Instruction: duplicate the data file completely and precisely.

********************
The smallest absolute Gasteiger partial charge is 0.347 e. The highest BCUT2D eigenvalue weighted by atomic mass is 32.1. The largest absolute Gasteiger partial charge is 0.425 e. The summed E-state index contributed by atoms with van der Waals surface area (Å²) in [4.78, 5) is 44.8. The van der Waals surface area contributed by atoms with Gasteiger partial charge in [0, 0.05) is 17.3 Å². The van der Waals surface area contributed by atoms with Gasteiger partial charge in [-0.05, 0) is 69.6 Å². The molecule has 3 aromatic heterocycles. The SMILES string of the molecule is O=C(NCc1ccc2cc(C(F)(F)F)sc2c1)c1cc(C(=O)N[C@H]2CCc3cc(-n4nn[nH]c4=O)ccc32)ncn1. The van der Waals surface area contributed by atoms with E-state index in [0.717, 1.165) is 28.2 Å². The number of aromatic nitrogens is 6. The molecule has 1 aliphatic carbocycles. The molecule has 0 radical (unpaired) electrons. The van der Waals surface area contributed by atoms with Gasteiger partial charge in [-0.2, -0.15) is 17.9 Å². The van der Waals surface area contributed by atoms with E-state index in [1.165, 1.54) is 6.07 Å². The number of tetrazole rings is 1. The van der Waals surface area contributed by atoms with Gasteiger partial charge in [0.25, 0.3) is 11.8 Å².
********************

The smallest absolute Gasteiger partial charge is 0.347 e. The highest BCUT2D eigenvalue weighted by atomic mass is 32.1. The largest absolute Gasteiger partial charge is 0.425 e. The summed E-state index contributed by atoms with van der Waals surface area (Å²) in [4.78, 5) is 44.8. The van der Waals surface area contributed by atoms with Gasteiger partial charge in [0, 0.05) is 17.3 Å². The van der Waals surface area contributed by atoms with Gasteiger partial charge in [-0.05, 0) is 69.6 Å². The molecule has 3 aromatic heterocycles. The SMILES string of the molecule is O=C(NCc1ccc2cc(C(F)(F)F)sc2c1)c1cc(C(=O)N[C@H]2CCc3cc(-n4nn[nH]c4=O)ccc32)ncn1. The van der Waals surface area contributed by atoms with E-state index in [0.717, 1.165) is 28.2 Å². The number of aromatic nitrogens is 6. The molecule has 1 aliphatic carbocycles. The molecule has 0 radical (unpaired) electrons. The van der Waals surface area contributed by atoms with Gasteiger partial charge in [-0.2, -0.15) is 17.9 Å². The van der Waals surface area contributed by atoms with E-state index in [1.165, 1.54) is 6.07 Å². The number of tetrazole rings is 1. The van der Waals surface area contributed by atoms with Gasteiger partial charge in [0.25, 0.3) is 11.8 Å².